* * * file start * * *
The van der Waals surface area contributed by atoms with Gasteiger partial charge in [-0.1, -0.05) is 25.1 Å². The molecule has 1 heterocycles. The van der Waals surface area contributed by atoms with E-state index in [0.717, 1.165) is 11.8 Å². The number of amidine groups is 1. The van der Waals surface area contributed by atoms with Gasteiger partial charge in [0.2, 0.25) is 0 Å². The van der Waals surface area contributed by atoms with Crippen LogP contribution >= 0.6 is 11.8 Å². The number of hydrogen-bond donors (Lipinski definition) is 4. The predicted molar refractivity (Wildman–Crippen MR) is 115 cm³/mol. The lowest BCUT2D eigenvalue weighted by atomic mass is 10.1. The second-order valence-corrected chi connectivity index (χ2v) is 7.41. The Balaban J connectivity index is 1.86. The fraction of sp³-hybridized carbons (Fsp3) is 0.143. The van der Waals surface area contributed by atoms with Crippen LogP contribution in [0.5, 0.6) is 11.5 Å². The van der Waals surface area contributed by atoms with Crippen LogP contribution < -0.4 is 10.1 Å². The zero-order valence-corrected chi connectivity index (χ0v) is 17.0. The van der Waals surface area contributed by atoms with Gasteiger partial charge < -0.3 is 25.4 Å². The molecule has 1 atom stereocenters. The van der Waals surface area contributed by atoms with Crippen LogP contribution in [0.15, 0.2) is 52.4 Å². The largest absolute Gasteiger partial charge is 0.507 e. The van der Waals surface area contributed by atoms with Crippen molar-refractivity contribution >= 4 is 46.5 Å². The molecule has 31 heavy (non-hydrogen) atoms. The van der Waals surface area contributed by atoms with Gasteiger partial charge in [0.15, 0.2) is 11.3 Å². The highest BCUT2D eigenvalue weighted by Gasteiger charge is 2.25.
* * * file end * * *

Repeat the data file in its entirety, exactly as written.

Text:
The van der Waals surface area contributed by atoms with Gasteiger partial charge in [-0.1, -0.05) is 25.1 Å². The molecule has 1 heterocycles. The van der Waals surface area contributed by atoms with E-state index in [0.717, 1.165) is 11.8 Å². The number of amidine groups is 1. The van der Waals surface area contributed by atoms with Gasteiger partial charge in [0.2, 0.25) is 0 Å². The van der Waals surface area contributed by atoms with Crippen LogP contribution >= 0.6 is 11.8 Å². The number of hydrogen-bond donors (Lipinski definition) is 4. The predicted molar refractivity (Wildman–Crippen MR) is 115 cm³/mol. The lowest BCUT2D eigenvalue weighted by atomic mass is 10.1. The second-order valence-corrected chi connectivity index (χ2v) is 7.41. The Balaban J connectivity index is 1.86. The fraction of sp³-hybridized carbons (Fsp3) is 0.143. The van der Waals surface area contributed by atoms with Crippen LogP contribution in [0.5, 0.6) is 11.5 Å². The van der Waals surface area contributed by atoms with Crippen LogP contribution < -0.4 is 10.1 Å². The zero-order valence-corrected chi connectivity index (χ0v) is 17.0. The van der Waals surface area contributed by atoms with Gasteiger partial charge < -0.3 is 25.4 Å². The molecule has 1 atom stereocenters. The van der Waals surface area contributed by atoms with Crippen LogP contribution in [0.15, 0.2) is 52.4 Å². The largest absolute Gasteiger partial charge is 0.507 e. The van der Waals surface area contributed by atoms with Crippen molar-refractivity contribution >= 4 is 46.5 Å². The molecule has 31 heavy (non-hydrogen) atoms. The van der Waals surface area contributed by atoms with Gasteiger partial charge in [0.15, 0.2) is 11.3 Å². The highest BCUT2D eigenvalue weighted by Gasteiger charge is 2.25.